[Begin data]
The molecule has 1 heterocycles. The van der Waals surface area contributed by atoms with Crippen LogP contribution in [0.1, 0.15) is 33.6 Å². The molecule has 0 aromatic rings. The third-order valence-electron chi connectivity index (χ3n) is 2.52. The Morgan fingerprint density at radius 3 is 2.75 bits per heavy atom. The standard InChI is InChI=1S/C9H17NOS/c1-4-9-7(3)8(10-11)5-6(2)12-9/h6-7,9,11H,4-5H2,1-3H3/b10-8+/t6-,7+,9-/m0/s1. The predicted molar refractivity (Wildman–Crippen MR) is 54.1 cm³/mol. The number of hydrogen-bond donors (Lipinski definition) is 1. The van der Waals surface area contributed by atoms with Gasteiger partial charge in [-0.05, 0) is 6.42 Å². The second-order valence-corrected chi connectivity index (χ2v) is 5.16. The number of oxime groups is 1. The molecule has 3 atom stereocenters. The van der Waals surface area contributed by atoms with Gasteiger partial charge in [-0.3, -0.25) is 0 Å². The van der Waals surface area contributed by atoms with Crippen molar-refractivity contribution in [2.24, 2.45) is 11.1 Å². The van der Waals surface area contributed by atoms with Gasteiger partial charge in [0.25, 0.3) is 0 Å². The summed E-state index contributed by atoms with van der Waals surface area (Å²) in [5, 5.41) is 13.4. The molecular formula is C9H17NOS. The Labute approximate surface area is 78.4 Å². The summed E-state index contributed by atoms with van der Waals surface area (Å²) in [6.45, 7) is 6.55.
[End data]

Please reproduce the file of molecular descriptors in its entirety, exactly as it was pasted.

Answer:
The molecule has 1 heterocycles. The van der Waals surface area contributed by atoms with Crippen LogP contribution in [0.1, 0.15) is 33.6 Å². The molecule has 0 aromatic rings. The third-order valence-electron chi connectivity index (χ3n) is 2.52. The Morgan fingerprint density at radius 3 is 2.75 bits per heavy atom. The standard InChI is InChI=1S/C9H17NOS/c1-4-9-7(3)8(10-11)5-6(2)12-9/h6-7,9,11H,4-5H2,1-3H3/b10-8+/t6-,7+,9-/m0/s1. The predicted molar refractivity (Wildman–Crippen MR) is 54.1 cm³/mol. The number of hydrogen-bond donors (Lipinski definition) is 1. The van der Waals surface area contributed by atoms with Gasteiger partial charge in [-0.05, 0) is 6.42 Å². The second-order valence-corrected chi connectivity index (χ2v) is 5.16. The number of oxime groups is 1. The molecule has 3 atom stereocenters. The van der Waals surface area contributed by atoms with Gasteiger partial charge in [-0.3, -0.25) is 0 Å². The van der Waals surface area contributed by atoms with Crippen molar-refractivity contribution in [2.24, 2.45) is 11.1 Å². The van der Waals surface area contributed by atoms with Gasteiger partial charge in [0.25, 0.3) is 0 Å². The summed E-state index contributed by atoms with van der Waals surface area (Å²) in [5, 5.41) is 13.4. The molecular formula is C9H17NOS. The Labute approximate surface area is 78.4 Å². The summed E-state index contributed by atoms with van der Waals surface area (Å²) in [6.45, 7) is 6.55.